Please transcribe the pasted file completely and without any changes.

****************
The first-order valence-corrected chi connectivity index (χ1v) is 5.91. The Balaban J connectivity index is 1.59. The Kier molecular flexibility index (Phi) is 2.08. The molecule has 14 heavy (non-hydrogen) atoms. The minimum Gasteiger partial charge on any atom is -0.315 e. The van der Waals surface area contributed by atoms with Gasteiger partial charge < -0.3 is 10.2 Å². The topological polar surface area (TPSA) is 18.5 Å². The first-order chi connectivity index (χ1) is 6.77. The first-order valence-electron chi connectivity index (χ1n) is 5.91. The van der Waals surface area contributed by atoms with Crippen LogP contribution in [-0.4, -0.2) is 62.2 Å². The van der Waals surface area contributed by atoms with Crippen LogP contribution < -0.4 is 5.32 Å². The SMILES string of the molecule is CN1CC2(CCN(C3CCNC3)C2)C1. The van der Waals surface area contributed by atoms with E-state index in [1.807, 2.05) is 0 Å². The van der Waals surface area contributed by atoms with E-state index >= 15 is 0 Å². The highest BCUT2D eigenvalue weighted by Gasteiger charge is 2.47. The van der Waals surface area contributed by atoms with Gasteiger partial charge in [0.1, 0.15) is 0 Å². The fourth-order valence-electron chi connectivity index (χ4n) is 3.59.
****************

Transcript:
The first-order valence-corrected chi connectivity index (χ1v) is 5.91. The Balaban J connectivity index is 1.59. The Kier molecular flexibility index (Phi) is 2.08. The molecule has 14 heavy (non-hydrogen) atoms. The minimum Gasteiger partial charge on any atom is -0.315 e. The van der Waals surface area contributed by atoms with Gasteiger partial charge < -0.3 is 10.2 Å². The topological polar surface area (TPSA) is 18.5 Å². The first-order chi connectivity index (χ1) is 6.77. The first-order valence-electron chi connectivity index (χ1n) is 5.91. The van der Waals surface area contributed by atoms with Crippen LogP contribution in [-0.4, -0.2) is 62.2 Å². The van der Waals surface area contributed by atoms with Crippen LogP contribution < -0.4 is 5.32 Å². The SMILES string of the molecule is CN1CC2(CCN(C3CCNC3)C2)C1. The van der Waals surface area contributed by atoms with E-state index in [1.807, 2.05) is 0 Å². The van der Waals surface area contributed by atoms with E-state index >= 15 is 0 Å². The highest BCUT2D eigenvalue weighted by Gasteiger charge is 2.47. The van der Waals surface area contributed by atoms with Gasteiger partial charge in [0.1, 0.15) is 0 Å². The fourth-order valence-electron chi connectivity index (χ4n) is 3.59.